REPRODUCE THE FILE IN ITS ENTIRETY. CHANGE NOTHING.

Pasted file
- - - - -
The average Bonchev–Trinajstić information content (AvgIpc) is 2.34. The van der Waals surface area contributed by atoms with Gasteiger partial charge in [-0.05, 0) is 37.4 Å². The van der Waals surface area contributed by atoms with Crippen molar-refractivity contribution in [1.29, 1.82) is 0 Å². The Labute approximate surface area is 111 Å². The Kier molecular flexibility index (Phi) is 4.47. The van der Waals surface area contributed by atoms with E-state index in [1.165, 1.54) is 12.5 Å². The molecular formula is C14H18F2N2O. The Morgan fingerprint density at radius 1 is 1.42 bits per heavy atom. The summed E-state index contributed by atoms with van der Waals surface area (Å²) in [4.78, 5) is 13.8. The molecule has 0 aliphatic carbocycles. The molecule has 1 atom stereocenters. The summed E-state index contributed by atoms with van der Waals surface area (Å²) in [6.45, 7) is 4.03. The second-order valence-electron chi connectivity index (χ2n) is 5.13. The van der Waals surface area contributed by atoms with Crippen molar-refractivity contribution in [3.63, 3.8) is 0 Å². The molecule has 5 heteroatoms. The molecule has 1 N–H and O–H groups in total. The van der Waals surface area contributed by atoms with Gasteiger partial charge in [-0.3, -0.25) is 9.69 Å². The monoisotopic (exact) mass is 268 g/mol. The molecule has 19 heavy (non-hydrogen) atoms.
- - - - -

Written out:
The average Bonchev–Trinajstić information content (AvgIpc) is 2.34. The van der Waals surface area contributed by atoms with Gasteiger partial charge in [-0.05, 0) is 37.4 Å². The van der Waals surface area contributed by atoms with Crippen molar-refractivity contribution in [1.29, 1.82) is 0 Å². The Labute approximate surface area is 111 Å². The Kier molecular flexibility index (Phi) is 4.47. The van der Waals surface area contributed by atoms with E-state index in [1.165, 1.54) is 12.5 Å². The molecular formula is C14H18F2N2O. The Morgan fingerprint density at radius 1 is 1.42 bits per heavy atom. The summed E-state index contributed by atoms with van der Waals surface area (Å²) in [4.78, 5) is 13.8. The molecule has 0 aliphatic carbocycles. The molecule has 1 atom stereocenters. The summed E-state index contributed by atoms with van der Waals surface area (Å²) in [6.45, 7) is 4.03. The second-order valence-electron chi connectivity index (χ2n) is 5.13. The van der Waals surface area contributed by atoms with Crippen molar-refractivity contribution in [3.63, 3.8) is 0 Å². The molecule has 5 heteroatoms. The molecule has 1 N–H and O–H groups in total. The van der Waals surface area contributed by atoms with Gasteiger partial charge in [-0.3, -0.25) is 9.69 Å². The monoisotopic (exact) mass is 268 g/mol. The molecule has 19 heavy (non-hydrogen) atoms.